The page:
WSJ Chief: There Are Two Types: Creators And Aggregators - Creators Carry The Burden Of Costs
Hat tip to Danny Sullivan for pointing out the above panel at Web 2.0 Summit, which featured Robert Thomson, Wall Street Journal chief, and Marrissa Mayer head of search products at Google, plus Martin Nisenholtz, The New York Times Company, and Eric Hippeau from the Huffington Post, moderated by John Battelle. Title: "Whither Journalism."
The reason this discussion is interesting is because Mr Thomson is a close confidant of Rupert Murdoch, the head of News Corp and one of the leaders in trying to create new business models for online journalism. One of those ways is to create a paywall - to charge for content.
This has been criticized by many online pundits who believe content should be free and that Mr Murdoch, and others that want to charge for content won't succeed.
This is a ridiculous argument because it doesn't address the issue of how content is created and the costs in creating content. An army of citizen journalists won't be able to fill the gap caused by fewer professional journalists. We have to figure out a way to pay for professional journalism.
At the beginning of the discussion Mr Thomson gets to the point right away, when he makes the distinction between content creators and content aggregators and point out that the cost burden is being shouldered by the content creators.
Many people, like Danny Sullivan, like to point out that the Wall Street Journal, and others that complain about Google stealing their content, want the traffic that Google sends their way.
But Mr Thomson challenged Ms Mayer's view that Google is all about sending traffic to other sites. He said if that is true, why isn't the font size larger on the link to the original source? Double figure (font size) would be good, he said to laughter.
Google, and other aggregators, take the headline and first paragraph of a story, the two most important elements of a news story and try to monetize that content.
The value of the traffic Google sends is not that great, believe it or not. As a publisher I get to see my server stats, etc, and so I know first hand the value of traffic from Google, or even Techmeme, is not much.
I can appreciate the frustration that Mr Thomson feels when he sees others trying to profit from the work of his journalists.
Producing original content is very expensive. Trawling web sites and taking the headline and top paragraph of a story is dirt cheap. The difference between costs for content creators and content aggregators is very large indeed.
The Huffington Post gets a ton of content for free. The New York Times has more people moderating its comments than The Huff Post has journalists on its masthead. Yet the Huff Post couldn't exist without the content creators. Clearly there is a large mismatch here.
The tragedy is that on either side of the equation there isn't enough money to pay for the content creation.
Even if Google News and The Huff Post and all the other news aggregators gave every dollar and cent they make from other people's content to the content creators it would be unlikely that it would cover the costs of the news creators.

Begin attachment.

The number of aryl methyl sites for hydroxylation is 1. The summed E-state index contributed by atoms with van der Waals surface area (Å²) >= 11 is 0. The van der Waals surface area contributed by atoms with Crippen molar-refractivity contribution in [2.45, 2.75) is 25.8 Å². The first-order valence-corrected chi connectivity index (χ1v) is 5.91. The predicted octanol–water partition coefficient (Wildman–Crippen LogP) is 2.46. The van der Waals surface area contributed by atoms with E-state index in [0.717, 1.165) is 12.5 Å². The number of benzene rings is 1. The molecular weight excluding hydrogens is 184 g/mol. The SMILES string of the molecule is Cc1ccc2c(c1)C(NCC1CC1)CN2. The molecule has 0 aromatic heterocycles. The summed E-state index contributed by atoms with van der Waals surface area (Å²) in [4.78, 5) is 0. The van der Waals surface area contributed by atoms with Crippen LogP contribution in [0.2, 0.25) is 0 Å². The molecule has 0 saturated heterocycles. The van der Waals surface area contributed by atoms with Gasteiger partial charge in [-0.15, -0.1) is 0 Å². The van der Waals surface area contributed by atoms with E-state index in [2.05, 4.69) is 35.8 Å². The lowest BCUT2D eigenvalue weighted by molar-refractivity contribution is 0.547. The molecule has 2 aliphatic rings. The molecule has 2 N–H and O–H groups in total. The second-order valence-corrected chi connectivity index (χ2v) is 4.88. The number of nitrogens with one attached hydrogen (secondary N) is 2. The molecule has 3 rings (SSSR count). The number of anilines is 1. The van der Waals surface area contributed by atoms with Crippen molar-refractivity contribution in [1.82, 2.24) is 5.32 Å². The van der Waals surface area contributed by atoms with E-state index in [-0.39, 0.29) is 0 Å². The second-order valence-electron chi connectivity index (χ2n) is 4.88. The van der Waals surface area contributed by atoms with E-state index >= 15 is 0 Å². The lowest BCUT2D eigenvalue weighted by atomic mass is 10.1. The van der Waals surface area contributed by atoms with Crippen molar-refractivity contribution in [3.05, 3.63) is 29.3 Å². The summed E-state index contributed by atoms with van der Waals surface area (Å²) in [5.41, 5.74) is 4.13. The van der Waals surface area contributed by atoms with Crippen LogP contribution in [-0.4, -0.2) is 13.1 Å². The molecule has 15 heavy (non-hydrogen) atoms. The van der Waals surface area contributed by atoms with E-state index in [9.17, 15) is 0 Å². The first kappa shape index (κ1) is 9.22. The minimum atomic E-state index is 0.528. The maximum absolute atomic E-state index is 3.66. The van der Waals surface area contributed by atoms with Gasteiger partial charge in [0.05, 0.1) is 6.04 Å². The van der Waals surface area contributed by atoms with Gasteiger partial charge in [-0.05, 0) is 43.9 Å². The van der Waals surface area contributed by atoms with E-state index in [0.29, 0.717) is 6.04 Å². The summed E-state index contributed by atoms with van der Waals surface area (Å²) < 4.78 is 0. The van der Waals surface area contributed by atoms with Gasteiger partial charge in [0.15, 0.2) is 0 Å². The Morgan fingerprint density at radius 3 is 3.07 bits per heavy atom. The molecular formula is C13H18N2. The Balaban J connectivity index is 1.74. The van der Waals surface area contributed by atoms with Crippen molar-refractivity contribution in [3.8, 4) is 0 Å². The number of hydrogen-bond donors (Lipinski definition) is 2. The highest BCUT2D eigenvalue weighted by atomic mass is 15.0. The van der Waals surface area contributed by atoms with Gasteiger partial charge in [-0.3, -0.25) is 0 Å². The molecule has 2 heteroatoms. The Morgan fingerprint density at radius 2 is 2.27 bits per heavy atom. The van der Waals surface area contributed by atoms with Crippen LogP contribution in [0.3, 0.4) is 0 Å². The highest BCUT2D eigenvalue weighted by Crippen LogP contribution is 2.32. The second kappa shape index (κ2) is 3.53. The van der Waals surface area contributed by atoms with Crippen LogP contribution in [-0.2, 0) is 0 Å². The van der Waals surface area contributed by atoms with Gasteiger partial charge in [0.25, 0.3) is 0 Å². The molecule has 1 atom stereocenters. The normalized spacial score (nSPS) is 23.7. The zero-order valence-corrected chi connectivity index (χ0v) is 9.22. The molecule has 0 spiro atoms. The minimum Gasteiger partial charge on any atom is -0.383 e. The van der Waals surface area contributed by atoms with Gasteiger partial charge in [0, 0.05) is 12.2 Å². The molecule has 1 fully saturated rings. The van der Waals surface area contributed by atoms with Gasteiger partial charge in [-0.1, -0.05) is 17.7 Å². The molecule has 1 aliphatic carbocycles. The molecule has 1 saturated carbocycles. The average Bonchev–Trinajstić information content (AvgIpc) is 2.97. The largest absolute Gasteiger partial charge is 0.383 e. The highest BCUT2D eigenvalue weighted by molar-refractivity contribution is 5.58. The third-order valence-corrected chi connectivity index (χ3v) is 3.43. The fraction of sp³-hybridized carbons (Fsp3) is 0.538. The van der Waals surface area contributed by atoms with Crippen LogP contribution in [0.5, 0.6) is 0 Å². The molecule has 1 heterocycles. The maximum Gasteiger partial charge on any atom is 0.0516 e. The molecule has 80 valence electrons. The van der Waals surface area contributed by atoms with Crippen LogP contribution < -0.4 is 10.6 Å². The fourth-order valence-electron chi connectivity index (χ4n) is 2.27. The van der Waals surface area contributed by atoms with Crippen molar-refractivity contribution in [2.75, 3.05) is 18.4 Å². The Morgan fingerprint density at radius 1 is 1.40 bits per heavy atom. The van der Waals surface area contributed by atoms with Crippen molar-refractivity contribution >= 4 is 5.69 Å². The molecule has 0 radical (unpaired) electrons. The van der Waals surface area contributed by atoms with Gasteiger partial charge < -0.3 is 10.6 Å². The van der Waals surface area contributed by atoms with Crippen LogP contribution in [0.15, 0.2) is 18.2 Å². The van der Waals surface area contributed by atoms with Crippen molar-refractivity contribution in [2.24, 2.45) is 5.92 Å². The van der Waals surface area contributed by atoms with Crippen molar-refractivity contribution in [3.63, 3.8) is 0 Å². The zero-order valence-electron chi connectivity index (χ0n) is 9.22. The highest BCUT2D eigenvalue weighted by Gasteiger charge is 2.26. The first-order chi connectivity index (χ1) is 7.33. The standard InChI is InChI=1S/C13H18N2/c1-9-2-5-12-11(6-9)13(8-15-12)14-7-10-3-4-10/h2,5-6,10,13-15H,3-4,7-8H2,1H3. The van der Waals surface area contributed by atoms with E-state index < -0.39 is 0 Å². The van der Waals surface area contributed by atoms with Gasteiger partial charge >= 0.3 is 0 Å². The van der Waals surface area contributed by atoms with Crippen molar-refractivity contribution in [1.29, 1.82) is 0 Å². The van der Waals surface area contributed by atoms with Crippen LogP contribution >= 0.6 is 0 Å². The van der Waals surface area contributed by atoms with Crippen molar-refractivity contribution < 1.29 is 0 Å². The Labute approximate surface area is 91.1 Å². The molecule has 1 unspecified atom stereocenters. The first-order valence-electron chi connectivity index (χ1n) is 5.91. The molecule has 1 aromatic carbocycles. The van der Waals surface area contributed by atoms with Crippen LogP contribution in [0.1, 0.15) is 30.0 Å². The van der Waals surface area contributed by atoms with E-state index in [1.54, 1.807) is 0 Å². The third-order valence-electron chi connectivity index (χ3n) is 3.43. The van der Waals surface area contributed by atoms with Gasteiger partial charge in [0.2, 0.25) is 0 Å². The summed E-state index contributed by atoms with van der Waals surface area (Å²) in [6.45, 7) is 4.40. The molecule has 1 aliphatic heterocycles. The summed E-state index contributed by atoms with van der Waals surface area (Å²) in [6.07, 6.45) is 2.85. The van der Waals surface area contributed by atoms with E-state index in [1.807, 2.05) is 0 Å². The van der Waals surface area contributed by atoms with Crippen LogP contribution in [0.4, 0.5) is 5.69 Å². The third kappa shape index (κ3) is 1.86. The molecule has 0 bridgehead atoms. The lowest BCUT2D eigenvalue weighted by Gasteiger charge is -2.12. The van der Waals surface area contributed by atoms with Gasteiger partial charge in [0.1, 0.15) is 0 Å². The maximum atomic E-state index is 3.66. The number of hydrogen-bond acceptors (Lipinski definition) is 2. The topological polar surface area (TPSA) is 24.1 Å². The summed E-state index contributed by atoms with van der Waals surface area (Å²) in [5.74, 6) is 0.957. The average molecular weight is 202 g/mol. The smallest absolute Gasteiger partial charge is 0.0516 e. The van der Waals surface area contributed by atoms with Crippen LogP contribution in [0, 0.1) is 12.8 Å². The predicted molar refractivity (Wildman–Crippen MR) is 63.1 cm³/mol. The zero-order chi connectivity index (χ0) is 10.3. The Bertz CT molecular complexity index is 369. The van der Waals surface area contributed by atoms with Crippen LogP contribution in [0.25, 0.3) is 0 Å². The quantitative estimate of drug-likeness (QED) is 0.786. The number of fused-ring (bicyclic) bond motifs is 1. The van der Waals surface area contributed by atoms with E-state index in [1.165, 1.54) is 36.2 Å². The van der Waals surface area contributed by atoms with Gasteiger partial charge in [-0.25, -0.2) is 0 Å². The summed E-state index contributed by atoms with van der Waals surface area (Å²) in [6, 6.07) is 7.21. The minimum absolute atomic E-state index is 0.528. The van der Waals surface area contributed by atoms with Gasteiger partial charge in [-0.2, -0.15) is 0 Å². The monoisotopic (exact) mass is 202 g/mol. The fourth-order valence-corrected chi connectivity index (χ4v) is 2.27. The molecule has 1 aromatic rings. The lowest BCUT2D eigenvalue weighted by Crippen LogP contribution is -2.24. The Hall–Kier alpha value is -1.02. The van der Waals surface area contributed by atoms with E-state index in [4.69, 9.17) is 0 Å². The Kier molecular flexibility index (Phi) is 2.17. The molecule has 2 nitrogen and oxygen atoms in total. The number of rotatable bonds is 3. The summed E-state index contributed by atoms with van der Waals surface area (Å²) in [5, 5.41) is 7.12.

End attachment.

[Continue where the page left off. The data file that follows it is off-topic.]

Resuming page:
For example, The New York Times is laying off another 100 newsroom jobs and its most recent financial quarter showed a 29 per cent fall in revenues with print and online ad revenues continuing to plunge.
The tug of war between creators and aggregators is some degree, a red herring. We need to develop a "value recovery mechanism" for online journalism.
This is the most important problem we have related to the Internet, it is much more important than net neutrality. It is the Gordian knot of the Internet - if one person solves it we all benefit.
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I was reading an interview with Bay Area philanthropist Tad Taube. He is asked what other things would he like to fund...
"There is one thing that I've been thinking about a lot, but I'm not quite sure how to do it yet. One of my principal concerns is the preservation of freedom in the United States. Now, in order to have a free country, it's necessary to have a free press. A free press is a press that is ready, willing, and able to present all the different points of view that bear on an issue. If people are not informed in an impartial and unbiased manner, if there is only one point of view that they ever hear, how can they possibly make a decision that was in the best interest of their country or their civilization?
What I would like to explore are ways to distribute and influence the body politic with much more balanced reporting. So how do you create that? I'm not sure yet. It won't be easy. It will take a lot of people--this is another area ripe for philanthropic collaboration, I would say--working together to bring balance back into the media, particularly in its political coverage. I'm sure there is more balance in terms of basic news: political turmoil in the Congo or a fire in downtown Boston, or reporting on a sporting event. But coverage of politics, economics--of ideology, of ideas--is badly unbalanced. And, ultimately, we live off of our ideology. "
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